Rhineland-Lea Valley-Cork
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Rhenish Ware

Rhenish Ware | Rhineland-Lea Valley-Cork | Scoop.it

"Defining Attributes:

 

A salt-glazed stoneware that comes in two major varieties: Rhenish brown, a buff to dark gray bodied ware coated with a speckled brownish slip, and Rhenish blue and gray, a light gray bodied ceramic often colored with cobalt blue or manganese purple pigments. Both varieties can be decorated with incised or applied molded relief decorations."

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Ripuarian Franks - Wikipedia

Ripuarian Franks - Wikipedia | Rhineland-Lea Valley-Cork | Scoop.it

"Etymology


The anglicized name Ripuarian, from a Latin original, Ripuarii, with variants Ripaurii and Riparii, to a speaker or writer of Latin and any Germanic language is an obvious compound of Latin ripa, "bank," "river,"[10] and Latinized Germanic -uarii, to mean people from the Rhine according to Perry and others. The specific nuance, in this view, is "river-dwelling" and would be used to differentiate them from the Salian Franks (the Franks of the Sal, the IJs-sel River, or the Franks of the "salty sea.") It appears to be a mixture of languages.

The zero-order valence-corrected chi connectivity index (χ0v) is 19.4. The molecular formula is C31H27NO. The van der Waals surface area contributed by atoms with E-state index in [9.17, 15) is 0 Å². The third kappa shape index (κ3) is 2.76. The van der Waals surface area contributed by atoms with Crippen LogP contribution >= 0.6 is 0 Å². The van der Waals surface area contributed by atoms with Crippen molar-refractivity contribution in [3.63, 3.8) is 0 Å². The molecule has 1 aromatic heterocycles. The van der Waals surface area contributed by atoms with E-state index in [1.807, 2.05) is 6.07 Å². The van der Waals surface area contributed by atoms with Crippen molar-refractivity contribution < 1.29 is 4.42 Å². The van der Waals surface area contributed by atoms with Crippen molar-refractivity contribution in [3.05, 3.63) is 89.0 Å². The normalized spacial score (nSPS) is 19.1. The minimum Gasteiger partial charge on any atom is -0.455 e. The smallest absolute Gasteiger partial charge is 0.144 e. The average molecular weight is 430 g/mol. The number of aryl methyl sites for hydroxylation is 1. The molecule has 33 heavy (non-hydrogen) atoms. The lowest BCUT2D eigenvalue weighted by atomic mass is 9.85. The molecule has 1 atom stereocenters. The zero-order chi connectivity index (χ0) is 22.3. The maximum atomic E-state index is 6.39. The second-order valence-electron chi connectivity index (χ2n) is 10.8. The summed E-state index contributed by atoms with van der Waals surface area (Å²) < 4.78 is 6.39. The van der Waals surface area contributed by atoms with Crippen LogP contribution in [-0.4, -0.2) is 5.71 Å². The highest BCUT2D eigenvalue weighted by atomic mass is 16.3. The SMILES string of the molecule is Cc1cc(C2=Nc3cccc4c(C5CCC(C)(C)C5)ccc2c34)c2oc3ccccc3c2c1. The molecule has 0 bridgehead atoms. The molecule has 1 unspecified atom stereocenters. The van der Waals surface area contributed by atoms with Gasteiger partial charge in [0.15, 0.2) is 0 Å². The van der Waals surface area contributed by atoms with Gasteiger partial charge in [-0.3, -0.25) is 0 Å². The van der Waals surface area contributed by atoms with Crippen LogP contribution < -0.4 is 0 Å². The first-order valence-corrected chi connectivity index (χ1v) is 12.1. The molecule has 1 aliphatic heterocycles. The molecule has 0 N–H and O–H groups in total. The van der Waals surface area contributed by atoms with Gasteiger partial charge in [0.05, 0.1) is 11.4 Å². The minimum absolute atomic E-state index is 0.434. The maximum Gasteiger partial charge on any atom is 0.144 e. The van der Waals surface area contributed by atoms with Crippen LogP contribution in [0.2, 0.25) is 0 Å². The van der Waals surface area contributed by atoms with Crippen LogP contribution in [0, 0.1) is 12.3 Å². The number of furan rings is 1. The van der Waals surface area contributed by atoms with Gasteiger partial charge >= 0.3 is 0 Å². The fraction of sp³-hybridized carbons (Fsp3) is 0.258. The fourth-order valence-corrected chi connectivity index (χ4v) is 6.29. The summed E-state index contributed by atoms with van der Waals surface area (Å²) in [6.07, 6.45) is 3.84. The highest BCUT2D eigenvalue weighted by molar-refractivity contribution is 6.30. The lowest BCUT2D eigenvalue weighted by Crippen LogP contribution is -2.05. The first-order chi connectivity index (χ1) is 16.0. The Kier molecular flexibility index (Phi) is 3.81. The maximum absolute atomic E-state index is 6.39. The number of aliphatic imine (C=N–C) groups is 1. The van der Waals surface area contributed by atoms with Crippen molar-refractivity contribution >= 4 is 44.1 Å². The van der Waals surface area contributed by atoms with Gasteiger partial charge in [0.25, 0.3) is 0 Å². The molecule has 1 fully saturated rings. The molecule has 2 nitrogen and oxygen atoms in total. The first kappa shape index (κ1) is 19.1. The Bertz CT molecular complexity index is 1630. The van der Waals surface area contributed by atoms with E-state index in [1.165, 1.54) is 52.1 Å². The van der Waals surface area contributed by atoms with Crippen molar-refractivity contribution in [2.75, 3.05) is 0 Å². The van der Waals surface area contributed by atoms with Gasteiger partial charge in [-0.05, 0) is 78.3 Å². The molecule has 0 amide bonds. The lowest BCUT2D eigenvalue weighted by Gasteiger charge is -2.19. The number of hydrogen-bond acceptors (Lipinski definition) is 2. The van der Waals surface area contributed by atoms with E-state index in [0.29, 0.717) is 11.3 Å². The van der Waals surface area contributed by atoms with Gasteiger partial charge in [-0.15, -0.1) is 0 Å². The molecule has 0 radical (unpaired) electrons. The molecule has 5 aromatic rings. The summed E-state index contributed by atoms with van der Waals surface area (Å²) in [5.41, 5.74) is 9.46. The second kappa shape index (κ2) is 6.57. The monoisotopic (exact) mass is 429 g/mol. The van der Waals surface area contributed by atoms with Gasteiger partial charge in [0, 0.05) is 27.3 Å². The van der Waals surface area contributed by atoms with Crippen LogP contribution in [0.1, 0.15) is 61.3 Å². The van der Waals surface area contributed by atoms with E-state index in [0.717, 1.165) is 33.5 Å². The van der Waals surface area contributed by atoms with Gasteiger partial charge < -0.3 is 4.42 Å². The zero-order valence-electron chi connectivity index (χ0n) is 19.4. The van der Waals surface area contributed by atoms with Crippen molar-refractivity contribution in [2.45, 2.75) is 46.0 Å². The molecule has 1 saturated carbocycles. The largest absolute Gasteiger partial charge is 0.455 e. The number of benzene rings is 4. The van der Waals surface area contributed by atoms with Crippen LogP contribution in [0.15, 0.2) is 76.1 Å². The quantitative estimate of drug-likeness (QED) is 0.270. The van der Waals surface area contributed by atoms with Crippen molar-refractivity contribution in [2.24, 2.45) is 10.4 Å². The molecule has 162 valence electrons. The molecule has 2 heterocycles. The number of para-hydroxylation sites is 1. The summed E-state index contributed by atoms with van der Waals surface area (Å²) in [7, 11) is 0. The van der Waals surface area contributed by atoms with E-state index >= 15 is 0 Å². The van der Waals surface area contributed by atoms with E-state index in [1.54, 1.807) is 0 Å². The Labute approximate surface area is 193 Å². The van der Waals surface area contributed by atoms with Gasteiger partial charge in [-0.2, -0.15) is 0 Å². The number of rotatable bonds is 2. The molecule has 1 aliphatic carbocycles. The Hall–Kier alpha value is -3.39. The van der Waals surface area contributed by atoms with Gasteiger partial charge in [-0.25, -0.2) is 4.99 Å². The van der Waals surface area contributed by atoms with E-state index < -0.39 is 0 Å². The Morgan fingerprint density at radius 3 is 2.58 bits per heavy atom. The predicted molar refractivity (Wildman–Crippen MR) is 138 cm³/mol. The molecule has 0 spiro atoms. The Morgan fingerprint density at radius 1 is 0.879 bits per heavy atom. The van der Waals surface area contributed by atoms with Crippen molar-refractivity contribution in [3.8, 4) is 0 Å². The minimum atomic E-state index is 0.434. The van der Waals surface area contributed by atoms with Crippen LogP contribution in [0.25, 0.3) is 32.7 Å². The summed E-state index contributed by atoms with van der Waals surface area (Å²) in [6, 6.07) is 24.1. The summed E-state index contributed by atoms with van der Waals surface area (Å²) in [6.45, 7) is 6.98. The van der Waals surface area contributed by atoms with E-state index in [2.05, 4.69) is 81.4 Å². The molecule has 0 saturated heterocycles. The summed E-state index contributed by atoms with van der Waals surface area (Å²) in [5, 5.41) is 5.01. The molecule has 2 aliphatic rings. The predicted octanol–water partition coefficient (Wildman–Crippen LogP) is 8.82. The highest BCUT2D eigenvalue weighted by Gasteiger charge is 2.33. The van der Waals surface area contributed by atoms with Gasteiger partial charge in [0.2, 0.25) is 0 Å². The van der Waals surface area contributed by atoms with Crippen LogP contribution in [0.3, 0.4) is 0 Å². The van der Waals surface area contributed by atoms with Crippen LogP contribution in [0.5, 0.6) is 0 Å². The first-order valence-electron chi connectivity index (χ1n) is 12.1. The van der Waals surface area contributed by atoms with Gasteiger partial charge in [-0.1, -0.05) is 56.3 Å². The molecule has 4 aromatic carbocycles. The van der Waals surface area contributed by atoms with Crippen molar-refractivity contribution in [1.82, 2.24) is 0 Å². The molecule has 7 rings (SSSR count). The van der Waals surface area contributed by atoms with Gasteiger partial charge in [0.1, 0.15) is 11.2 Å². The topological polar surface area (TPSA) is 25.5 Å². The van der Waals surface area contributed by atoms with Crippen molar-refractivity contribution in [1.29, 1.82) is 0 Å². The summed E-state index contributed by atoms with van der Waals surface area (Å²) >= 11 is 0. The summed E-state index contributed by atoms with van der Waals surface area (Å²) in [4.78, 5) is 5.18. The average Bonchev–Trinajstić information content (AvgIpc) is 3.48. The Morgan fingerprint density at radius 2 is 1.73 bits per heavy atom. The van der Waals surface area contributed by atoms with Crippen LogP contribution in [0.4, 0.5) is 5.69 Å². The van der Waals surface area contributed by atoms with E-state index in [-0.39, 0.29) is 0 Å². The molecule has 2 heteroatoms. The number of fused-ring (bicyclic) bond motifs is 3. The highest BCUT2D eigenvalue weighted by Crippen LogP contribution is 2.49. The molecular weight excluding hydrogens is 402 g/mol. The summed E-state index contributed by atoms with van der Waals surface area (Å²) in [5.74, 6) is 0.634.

Of the three possible etymological reactions, one is that the entire word was Germanic but was made into a mixture in the culture of educated Latin writers. Accordingly Ripuarii might be restored as either *hreop-waren, *hrepa-waren[11] or *hreop-wehren, *hrepa-wehren,[12] corresponding to an Anglo-Saxon word, hreopseta, "settlement on a bank (or river)." The -waren would be from Germanic *weraz, "people,"[13] resulting in "river-people" or "bank-people." The -wehren would be from Germanic *warjan, "defend,"[14] resulting in "defenders of the shore." The latter title would be more likely to be conferred by the Romans in the hope that the Franks would live up to it than it would be a self-name of the Franks, who were not defending the shore against anything. The *hrepa- or *hreop- remains obscure. From context it must mean "bank."